Thursday, March 17: Penny and Sheri’s Excellent Adventure Did I say morning off?  Silly me!  Does anything every happen the way you plan it?  I woke up at 3:30 am, as usual, but was able to go back to sleep until 5:00.  THAT is progress!  The jet lag is almost finished.  I pretty much lounged around drinking coffee and enjoying the fact that I had nothing to do until 2:30.  After a shower and shampoo, I was thinking about heading up to breakfast at 7:30 when my phone rang.  It was Phil, letting me know that Clement from Hedaru was waiting in the lobby to deliver some paper work. Mmmm.  So much for my morning off.  He joined me for breakfast and we discussed the goat project, the schedule, how the water project is going in Hedaru, and some of the things I will need to address when I arrive in Hedaru …then politics in America, the recession…  By 11:00, it was clear that Clement spent money to drive up, and didn’t intend to leave until he got some good quality time!  It was a great visit, and fun to see him, but at 11:00 he headed back home, and Penny and I ordered lunch.  Around here, you order an hour before you expect to eat, because they cook it all from scratch and it will be at least that long.

Little Rosemary At 2:30, Rosemary showed up with Lamek, the diocese driver, and we all headed out to a woman’s home in the country for a visit.  This is a woman of the parish also named Rosemary, whose husband used to be one of the night watchmen at the diocese office.  He was killed in a motorcycle accident 4 years ago, leaving her a widow raising 5 children, now ages 7 to 19.  For the sake of clarity, we’ll call her Little Rosemary.  She is exceptionally poor, and Rosemary wanted us to see what life looks like for this kind of woman, who represents a huge demographic in Tanzania.

We pulled up to her home, out on the edge of town.  It was a tiny little house, probably 20 ft by 10 ft. total, made of mud bricks and a tin roof and red dirt floors.  It did have window frames with bars, and a door with a lock, so at least it was finished.  For outbuildings, she had a tiny chicken coop with 3-4 very mangy chickens, a building that was once the original mud and stick house, now being used for a kitchen, and an outhouse so small that I wasn’t sure how anyone over 4’8” and 70 lbs could ever use it.  Of course, that is about how big Little Rosemary was, so I guess it was ok.

Little Rosemary’s house, with Rosemary and Penny

Penny, Rosemary, and little Rosemary in the bedroom

Our sweet little Rosemary in the kitchen

We began by going into her living room, a tiny room that just held a love seat, two chairs and a coffee table.  Each chair had a lace cloth over the back, and a cloth covered the table.  There was cloth hanging over the one window, and on the door, she had written, “In this house, we trust in God”.  We all sat down, and introduced ourselves and talked a little about our families.  She was clearly completely intimidated, but like all Tanzanian women, she was quietly friendly and did her best to be hospitable.  She let us look around the house, starting with the bedroom that contained two beds with mosquito nets over them both; one for her and the smallest child, and one for the girls.  In the corner was a tiny little pile of things that looked like their clothes, and nothing else.  The second bedroom, on the other side of the living room, had a pile of ten 5-gal buckets or so with lids that she probably stored water and maybe some food in, and a few cooking pots and plates.  That was pretty much the total of her possessions.  Against the wall was another bed, which she explained was for the boys.  It did not have a net, but the boys only visit since they are off at boarding school, so that made sense.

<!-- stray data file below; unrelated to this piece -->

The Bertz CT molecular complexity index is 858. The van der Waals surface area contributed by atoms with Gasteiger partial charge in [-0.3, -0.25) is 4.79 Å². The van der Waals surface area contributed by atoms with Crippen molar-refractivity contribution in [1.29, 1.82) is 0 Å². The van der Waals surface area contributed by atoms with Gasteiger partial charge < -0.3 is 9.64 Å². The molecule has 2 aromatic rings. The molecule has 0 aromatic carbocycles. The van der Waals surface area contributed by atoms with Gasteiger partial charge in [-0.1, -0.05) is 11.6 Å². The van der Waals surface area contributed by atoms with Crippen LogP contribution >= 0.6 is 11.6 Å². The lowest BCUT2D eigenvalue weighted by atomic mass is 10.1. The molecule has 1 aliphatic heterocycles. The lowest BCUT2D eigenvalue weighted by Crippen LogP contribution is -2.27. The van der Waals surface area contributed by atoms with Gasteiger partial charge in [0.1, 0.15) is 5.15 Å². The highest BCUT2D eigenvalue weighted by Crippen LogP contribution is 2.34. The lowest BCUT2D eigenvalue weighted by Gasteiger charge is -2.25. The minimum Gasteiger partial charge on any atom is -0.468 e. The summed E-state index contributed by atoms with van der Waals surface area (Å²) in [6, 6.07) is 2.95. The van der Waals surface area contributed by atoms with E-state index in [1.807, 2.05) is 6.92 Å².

After seeing the house, we wandered out in the yard, which was nothing but dry red dirt, and saw the outbuildings.  I asked where she bathed, and she said that the room where they store firewood off of the kitchen was big enough to bathe in also.  There was no bustani (kitchen garden) but she said sometimes if she could find a place where someone had dug up the dirt to build a foundation for a house, but had not built it yet, she could use that plot to grow a few vegetables.  Of course, without rain, nothing actually grew, but she had done it before.

We asked her to describe her day, and it basically ran the same schedule as every woman in Tanzania that i’ve met, living in these kinds of situations.

•   Get up around sunrise (6:30) and sweep the house and yard of debris

•   Make tea, and get the children ready for school.

•   Go to get water for 1-2 hours

•   Fix lunch for the children who come home from primary school for an hour

•   Go to get firewood for about 2 hours

•   Go to the garden if you have one